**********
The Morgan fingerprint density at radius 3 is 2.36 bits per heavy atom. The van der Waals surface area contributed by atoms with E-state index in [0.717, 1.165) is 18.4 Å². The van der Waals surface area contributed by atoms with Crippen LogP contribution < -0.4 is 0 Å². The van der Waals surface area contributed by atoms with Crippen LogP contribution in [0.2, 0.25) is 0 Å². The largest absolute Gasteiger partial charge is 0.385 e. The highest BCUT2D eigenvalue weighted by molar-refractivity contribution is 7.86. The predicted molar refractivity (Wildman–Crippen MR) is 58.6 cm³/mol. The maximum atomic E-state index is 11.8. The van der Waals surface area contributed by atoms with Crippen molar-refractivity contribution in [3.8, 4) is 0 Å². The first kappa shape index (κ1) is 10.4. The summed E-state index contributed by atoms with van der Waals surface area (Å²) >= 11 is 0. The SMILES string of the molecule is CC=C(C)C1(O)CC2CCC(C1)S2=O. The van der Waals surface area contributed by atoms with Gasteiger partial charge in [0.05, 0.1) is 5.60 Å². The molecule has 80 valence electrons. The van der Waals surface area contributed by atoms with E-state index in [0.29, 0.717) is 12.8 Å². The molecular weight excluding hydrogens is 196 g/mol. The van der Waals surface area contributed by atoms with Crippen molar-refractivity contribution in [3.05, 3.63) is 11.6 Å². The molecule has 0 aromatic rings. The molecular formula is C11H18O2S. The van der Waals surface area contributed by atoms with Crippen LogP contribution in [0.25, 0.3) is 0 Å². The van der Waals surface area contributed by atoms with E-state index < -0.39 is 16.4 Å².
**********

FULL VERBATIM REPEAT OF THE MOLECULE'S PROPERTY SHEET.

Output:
The Morgan fingerprint density at radius 3 is 2.36 bits per heavy atom. The van der Waals surface area contributed by atoms with E-state index in [0.717, 1.165) is 18.4 Å². The van der Waals surface area contributed by atoms with Crippen LogP contribution < -0.4 is 0 Å². The van der Waals surface area contributed by atoms with Crippen LogP contribution in [0.2, 0.25) is 0 Å². The largest absolute Gasteiger partial charge is 0.385 e. The highest BCUT2D eigenvalue weighted by molar-refractivity contribution is 7.86. The predicted molar refractivity (Wildman–Crippen MR) is 58.6 cm³/mol. The maximum atomic E-state index is 11.8. The van der Waals surface area contributed by atoms with Crippen molar-refractivity contribution in [3.8, 4) is 0 Å². The first kappa shape index (κ1) is 10.4. The summed E-state index contributed by atoms with van der Waals surface area (Å²) >= 11 is 0. The SMILES string of the molecule is CC=C(C)C1(O)CC2CCC(C1)S2=O. The van der Waals surface area contributed by atoms with Gasteiger partial charge in [0.05, 0.1) is 5.60 Å². The molecule has 80 valence electrons. The van der Waals surface area contributed by atoms with E-state index in [0.29, 0.717) is 12.8 Å². The molecular weight excluding hydrogens is 196 g/mol. The van der Waals surface area contributed by atoms with Crippen molar-refractivity contribution in [3.05, 3.63) is 11.6 Å². The molecule has 0 aromatic rings. The molecular formula is C11H18O2S. The van der Waals surface area contributed by atoms with Crippen LogP contribution in [0.25, 0.3) is 0 Å². The van der Waals surface area contributed by atoms with E-state index < -0.39 is 16.4 Å².